Site 122 automated optical recognition log of observations of emergences through SCP-1322
Timestamp: 08.24.2016 05:33.06.00803244Z
Reference: Incident 50738C
Emergence: 2300 (± 150) count of bullet-shaped metallic objects, typical mass 575g (± 100g) over period of 3.6 seconds, at velocities ranging from 80 m/s to 110 m/s.
Timestamp: 08.24.2016 05:33.09.20982120Z
Reference: Incident 50738D
Event: Explosion of at least 70% of Incident 50738C objects and emission of gas cloud. Automated analysis indicates 88.4% probability that Incident 50738C objects are miniaturized compressed-gas canisters. Miniaturized drones dispatched to collect samples of gas for analysis.
Timestamp: 08.24.2016 05:33.10.18232811Z
Reference: Incident 50738F
Emergence: 850 (± 70) metallic objects of various sizes, at velocities ranging from 10 m/s to 18 m/s.
Vijay Patel stared out of Location 9's porthole and drummed his fingers listlessly against the glass. There was nothing to see. He sipped water from a plastic bottle. It tasted faintly of urine. The filters in the recycling system were probably long past their useful life.
"Computer?" he mumbled.
After a few seconds, it responded. "Yes, Dr. Patel?" The system's software agent had been designed to distribute computing tasks over a large network of interconnected computer systems. But with only Location 9's local computer network available, the system ran far more slowly.
"Give me a status report of all living Foundation personnel."
A few seconds of awkward silence. "Sta-a-a-n-d-b-y-y-y", the computer chirped. Patel waited, and took another swig of piss-water. He glanced around to see whether there was another bottle of booze in the cabin. There wasn't. He had probably consumed the last whisky in the universe during his last bender. The silence stretched on. Occasionally there would be moments of subtle white noise, as if the speakers were connected to an open mike but no one was speaking. Finally the computer replied.
"You are the ranking Foundation personnel on this station. You are the only Foundation personnel on this station. No other Foundation facilities are responsive to communication at this time."
The same reply he had received to this question the last time he had asked it, and the time before that, and the time before that. It had been at least two weeks since… since the last time he had spoken to another human soul.
"Give me…. give me a status report of… a status report of all living human beings."
"Stand-and-and-and-by-y-y," it stuttered inhumanly. Patel pushed his hands against the wall and idly drifted to the other side of the cabin. In the low lunar gravity, he found it easy to succumb to laziness and move about the cabin by drifting rather than walking. But he forgot about momentum, and sprained his wrist when he tried to stop moving. "Fuck." He smiled wryly to himself and wondered whether the computer would interpret that as an instruction.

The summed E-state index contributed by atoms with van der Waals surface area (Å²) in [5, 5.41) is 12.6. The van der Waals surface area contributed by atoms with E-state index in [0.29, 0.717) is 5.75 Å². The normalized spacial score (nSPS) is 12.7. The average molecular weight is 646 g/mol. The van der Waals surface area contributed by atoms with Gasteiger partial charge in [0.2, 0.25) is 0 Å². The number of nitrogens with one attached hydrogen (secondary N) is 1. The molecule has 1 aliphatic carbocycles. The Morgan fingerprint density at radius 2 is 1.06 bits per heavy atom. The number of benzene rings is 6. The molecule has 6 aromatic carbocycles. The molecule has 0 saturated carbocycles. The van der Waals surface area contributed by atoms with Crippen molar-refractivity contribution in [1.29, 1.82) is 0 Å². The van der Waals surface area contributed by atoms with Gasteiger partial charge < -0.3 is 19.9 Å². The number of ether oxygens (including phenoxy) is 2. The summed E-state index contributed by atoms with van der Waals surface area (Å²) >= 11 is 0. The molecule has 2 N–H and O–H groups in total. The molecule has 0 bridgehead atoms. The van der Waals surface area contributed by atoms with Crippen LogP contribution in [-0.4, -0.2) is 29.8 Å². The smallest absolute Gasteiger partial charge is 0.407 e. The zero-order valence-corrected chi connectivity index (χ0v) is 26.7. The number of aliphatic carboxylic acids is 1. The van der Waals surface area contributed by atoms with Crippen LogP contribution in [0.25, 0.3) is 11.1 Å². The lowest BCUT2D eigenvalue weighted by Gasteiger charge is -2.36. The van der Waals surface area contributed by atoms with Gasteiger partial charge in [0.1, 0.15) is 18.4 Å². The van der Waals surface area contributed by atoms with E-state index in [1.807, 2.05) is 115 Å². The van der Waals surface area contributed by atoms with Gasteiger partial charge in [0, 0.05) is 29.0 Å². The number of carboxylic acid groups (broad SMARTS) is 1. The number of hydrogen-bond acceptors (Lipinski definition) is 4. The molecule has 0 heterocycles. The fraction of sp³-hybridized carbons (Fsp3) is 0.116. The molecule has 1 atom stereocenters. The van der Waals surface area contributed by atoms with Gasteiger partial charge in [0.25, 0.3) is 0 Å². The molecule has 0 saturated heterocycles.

"The human population is estimated at five. Besides you, Dr. Patel, there are four crewmembers aboard the International Space Station."
Again, no change. And there was no way of contacting the ISS, even if he wanted to. After the incident, the station had drifted off in more or less a straight line, and was now somewhere in space on the wrong side of the moon.
"Have you completed your analysis of the data from the last Site 122 incident?"
"Yes, Dr. Patel. Woo-oo-oud you like to hear-ear-ear-ear my report?"
"Analysis indicates 72% probability that Incident 50738F objects were tuning forks which generated SCP-1012 event within the containment chamber."
Another long silence. Patel exhaled. Hartle had found a way to win the war, just like they had promised.
"Computer, estimate duration of, um, remaining availability of breathing gas, uh, based on current supplies and, uh, best case maintenance situation."
It kept him waiting for maybe an hour or so before replying. Twenty-two days, more or less. It would have been less than half that, had Garcia not already gone and euthanized himself with most of the known universe's remaining pain medication. Perhaps he ought to open the pod bay doors, release the air and get it over with quicker.
Patel looked through the porthole again, at the empty spot where the Earth, and everything else that he had ever cared about, were supposed to be. The sun was slipping below the western horizon. It was nothing like the sunsets back home- no spectacle of pinks, reds, oranges and purples in their contest against the blue sky, no decrescendo of twilight. Here, as the last limb of the solar disc dipped below a crater wall, a zebra-stripe pattern of bone-white moon dust contrasted with shadow, and an instant later, all was utterly black.
Time passed, silently.